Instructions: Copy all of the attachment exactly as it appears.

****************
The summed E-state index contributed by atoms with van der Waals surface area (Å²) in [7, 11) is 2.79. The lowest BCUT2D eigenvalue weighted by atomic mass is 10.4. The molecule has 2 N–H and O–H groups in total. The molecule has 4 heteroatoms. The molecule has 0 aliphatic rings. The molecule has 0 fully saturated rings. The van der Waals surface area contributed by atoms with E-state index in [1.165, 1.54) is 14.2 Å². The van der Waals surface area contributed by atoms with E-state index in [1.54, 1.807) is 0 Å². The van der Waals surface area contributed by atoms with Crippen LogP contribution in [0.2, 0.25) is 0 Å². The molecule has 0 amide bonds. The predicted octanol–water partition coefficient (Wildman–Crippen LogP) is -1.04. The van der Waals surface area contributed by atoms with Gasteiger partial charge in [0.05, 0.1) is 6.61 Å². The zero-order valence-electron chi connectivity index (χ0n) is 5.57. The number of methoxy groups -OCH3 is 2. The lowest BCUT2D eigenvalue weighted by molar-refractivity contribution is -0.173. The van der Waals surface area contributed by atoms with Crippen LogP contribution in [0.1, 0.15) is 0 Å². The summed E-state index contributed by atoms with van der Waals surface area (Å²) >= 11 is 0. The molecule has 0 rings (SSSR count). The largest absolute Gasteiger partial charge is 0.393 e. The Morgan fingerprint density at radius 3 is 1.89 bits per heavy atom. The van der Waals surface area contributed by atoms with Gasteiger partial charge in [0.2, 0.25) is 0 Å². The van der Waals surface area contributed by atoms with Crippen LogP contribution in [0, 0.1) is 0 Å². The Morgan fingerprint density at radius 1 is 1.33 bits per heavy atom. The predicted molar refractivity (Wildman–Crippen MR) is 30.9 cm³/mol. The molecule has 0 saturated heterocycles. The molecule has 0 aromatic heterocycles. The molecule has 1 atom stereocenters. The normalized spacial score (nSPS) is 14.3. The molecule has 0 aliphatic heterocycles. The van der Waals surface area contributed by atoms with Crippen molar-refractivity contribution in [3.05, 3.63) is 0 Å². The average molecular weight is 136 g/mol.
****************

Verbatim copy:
The summed E-state index contributed by atoms with van der Waals surface area (Å²) in [7, 11) is 2.79. The lowest BCUT2D eigenvalue weighted by atomic mass is 10.4. The molecule has 2 N–H and O–H groups in total. The molecule has 4 heteroatoms. The molecule has 0 aliphatic rings. The molecule has 0 fully saturated rings. The van der Waals surface area contributed by atoms with E-state index in [1.165, 1.54) is 14.2 Å². The van der Waals surface area contributed by atoms with E-state index in [1.54, 1.807) is 0 Å². The van der Waals surface area contributed by atoms with Crippen LogP contribution in [0.2, 0.25) is 0 Å². The molecule has 0 amide bonds. The predicted octanol–water partition coefficient (Wildman–Crippen LogP) is -1.04. The van der Waals surface area contributed by atoms with Gasteiger partial charge in [0.05, 0.1) is 6.61 Å². The zero-order valence-electron chi connectivity index (χ0n) is 5.57. The number of methoxy groups -OCH3 is 2. The lowest BCUT2D eigenvalue weighted by molar-refractivity contribution is -0.173. The van der Waals surface area contributed by atoms with Crippen LogP contribution in [0.1, 0.15) is 0 Å². The summed E-state index contributed by atoms with van der Waals surface area (Å²) >= 11 is 0. The molecule has 0 rings (SSSR count). The largest absolute Gasteiger partial charge is 0.393 e. The Morgan fingerprint density at radius 3 is 1.89 bits per heavy atom. The van der Waals surface area contributed by atoms with Gasteiger partial charge in [0.2, 0.25) is 0 Å². The van der Waals surface area contributed by atoms with Crippen LogP contribution in [0, 0.1) is 0 Å². The Morgan fingerprint density at radius 1 is 1.33 bits per heavy atom. The predicted molar refractivity (Wildman–Crippen MR) is 30.9 cm³/mol. The molecule has 0 saturated heterocycles. The molecule has 0 aromatic heterocycles. The molecule has 1 atom stereocenters. The normalized spacial score (nSPS) is 14.3. The molecule has 0 aliphatic heterocycles. The van der Waals surface area contributed by atoms with Crippen molar-refractivity contribution in [3.05, 3.63) is 0 Å². The average molecular weight is 136 g/mol.